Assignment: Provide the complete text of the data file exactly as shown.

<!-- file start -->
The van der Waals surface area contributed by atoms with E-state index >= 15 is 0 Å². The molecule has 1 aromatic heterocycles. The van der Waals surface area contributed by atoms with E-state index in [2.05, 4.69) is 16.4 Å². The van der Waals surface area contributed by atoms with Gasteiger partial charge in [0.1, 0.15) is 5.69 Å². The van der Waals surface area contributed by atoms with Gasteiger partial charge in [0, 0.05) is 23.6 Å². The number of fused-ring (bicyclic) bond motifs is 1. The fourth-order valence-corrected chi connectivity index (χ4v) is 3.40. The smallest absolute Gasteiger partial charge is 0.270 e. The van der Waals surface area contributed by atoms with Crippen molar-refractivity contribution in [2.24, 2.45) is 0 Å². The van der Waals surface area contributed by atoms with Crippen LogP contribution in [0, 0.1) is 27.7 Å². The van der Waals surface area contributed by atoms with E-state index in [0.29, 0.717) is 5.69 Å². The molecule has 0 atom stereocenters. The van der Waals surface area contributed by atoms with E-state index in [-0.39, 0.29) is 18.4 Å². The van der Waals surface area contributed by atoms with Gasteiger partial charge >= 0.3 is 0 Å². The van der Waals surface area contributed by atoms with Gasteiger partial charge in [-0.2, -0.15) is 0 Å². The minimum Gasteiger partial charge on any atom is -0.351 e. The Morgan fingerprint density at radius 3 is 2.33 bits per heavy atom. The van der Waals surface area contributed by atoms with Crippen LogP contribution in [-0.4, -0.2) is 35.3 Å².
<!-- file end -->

The van der Waals surface area contributed by atoms with E-state index >= 15 is 0 Å². The molecule has 1 aromatic heterocycles. The van der Waals surface area contributed by atoms with E-state index in [2.05, 4.69) is 16.4 Å². The van der Waals surface area contributed by atoms with Gasteiger partial charge in [0.1, 0.15) is 5.69 Å². The van der Waals surface area contributed by atoms with Gasteiger partial charge in [0, 0.05) is 23.6 Å². The number of fused-ring (bicyclic) bond motifs is 1. The fourth-order valence-corrected chi connectivity index (χ4v) is 3.40. The smallest absolute Gasteiger partial charge is 0.270 e. The van der Waals surface area contributed by atoms with Crippen molar-refractivity contribution in [2.24, 2.45) is 0 Å². The van der Waals surface area contributed by atoms with Crippen LogP contribution in [0, 0.1) is 27.7 Å². The van der Waals surface area contributed by atoms with E-state index in [0.29, 0.717) is 5.69 Å². The molecule has 0 atom stereocenters. The van der Waals surface area contributed by atoms with E-state index in [-0.39, 0.29) is 18.4 Å². The van der Waals surface area contributed by atoms with Gasteiger partial charge >= 0.3 is 0 Å². The van der Waals surface area contributed by atoms with Gasteiger partial charge in [-0.2, -0.15) is 0 Å². The minimum Gasteiger partial charge on any atom is -0.351 e. The Morgan fingerprint density at radius 3 is 2.33 bits per heavy atom. The van der Waals surface area contributed by atoms with Crippen LogP contribution in [-0.4, -0.2) is 35.3 Å².